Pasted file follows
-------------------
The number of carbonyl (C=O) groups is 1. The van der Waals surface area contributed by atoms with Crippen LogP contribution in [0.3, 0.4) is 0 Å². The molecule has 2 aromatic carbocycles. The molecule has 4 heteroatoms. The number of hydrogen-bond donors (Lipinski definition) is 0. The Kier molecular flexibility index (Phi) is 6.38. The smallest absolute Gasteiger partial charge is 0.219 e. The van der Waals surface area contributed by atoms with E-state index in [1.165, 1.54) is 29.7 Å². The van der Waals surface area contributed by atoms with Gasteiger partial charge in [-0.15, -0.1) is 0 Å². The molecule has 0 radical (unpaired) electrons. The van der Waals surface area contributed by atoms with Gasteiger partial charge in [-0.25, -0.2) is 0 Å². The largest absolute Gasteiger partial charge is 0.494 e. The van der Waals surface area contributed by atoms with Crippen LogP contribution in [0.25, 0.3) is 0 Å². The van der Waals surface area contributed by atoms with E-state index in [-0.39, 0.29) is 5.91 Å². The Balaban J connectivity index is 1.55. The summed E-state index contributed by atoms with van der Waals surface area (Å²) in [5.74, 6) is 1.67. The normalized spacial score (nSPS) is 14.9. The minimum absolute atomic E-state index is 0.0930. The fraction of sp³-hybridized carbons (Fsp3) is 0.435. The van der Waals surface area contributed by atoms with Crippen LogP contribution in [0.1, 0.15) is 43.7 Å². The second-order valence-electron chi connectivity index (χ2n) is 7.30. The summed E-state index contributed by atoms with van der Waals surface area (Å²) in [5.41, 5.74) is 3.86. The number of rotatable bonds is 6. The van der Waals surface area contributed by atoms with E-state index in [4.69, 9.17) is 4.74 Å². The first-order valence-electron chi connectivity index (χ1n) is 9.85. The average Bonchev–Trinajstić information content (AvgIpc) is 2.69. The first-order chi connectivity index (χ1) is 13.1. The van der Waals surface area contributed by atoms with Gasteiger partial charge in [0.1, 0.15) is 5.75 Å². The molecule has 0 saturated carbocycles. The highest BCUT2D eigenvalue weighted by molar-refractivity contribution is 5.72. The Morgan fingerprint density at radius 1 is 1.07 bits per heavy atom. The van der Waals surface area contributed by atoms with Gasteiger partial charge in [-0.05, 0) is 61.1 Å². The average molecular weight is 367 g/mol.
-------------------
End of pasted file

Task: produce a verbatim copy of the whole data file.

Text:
The number of carbonyl (C=O) groups is 1. The van der Waals surface area contributed by atoms with Crippen LogP contribution in [0.3, 0.4) is 0 Å². The molecule has 2 aromatic carbocycles. The molecule has 4 heteroatoms. The number of hydrogen-bond donors (Lipinski definition) is 0. The Kier molecular flexibility index (Phi) is 6.38. The smallest absolute Gasteiger partial charge is 0.219 e. The van der Waals surface area contributed by atoms with E-state index in [1.165, 1.54) is 29.7 Å². The van der Waals surface area contributed by atoms with Gasteiger partial charge in [-0.15, -0.1) is 0 Å². The molecule has 0 radical (unpaired) electrons. The van der Waals surface area contributed by atoms with Gasteiger partial charge in [-0.25, -0.2) is 0 Å². The largest absolute Gasteiger partial charge is 0.494 e. The van der Waals surface area contributed by atoms with Crippen LogP contribution in [0.25, 0.3) is 0 Å². The van der Waals surface area contributed by atoms with E-state index in [-0.39, 0.29) is 5.91 Å². The Balaban J connectivity index is 1.55. The summed E-state index contributed by atoms with van der Waals surface area (Å²) in [5.74, 6) is 1.67. The normalized spacial score (nSPS) is 14.9. The minimum absolute atomic E-state index is 0.0930. The fraction of sp³-hybridized carbons (Fsp3) is 0.435. The van der Waals surface area contributed by atoms with Crippen LogP contribution in [0.1, 0.15) is 43.7 Å². The second-order valence-electron chi connectivity index (χ2n) is 7.30. The summed E-state index contributed by atoms with van der Waals surface area (Å²) in [5.41, 5.74) is 3.86. The number of rotatable bonds is 6. The van der Waals surface area contributed by atoms with E-state index in [4.69, 9.17) is 4.74 Å². The first-order valence-electron chi connectivity index (χ1n) is 9.85. The average Bonchev–Trinajstić information content (AvgIpc) is 2.69. The first-order chi connectivity index (χ1) is 13.1. The van der Waals surface area contributed by atoms with Gasteiger partial charge in [0.1, 0.15) is 5.75 Å². The molecule has 0 saturated carbocycles. The highest BCUT2D eigenvalue weighted by molar-refractivity contribution is 5.72. The Morgan fingerprint density at radius 1 is 1.07 bits per heavy atom. The van der Waals surface area contributed by atoms with Gasteiger partial charge in [-0.05, 0) is 61.1 Å². The average molecular weight is 367 g/mol.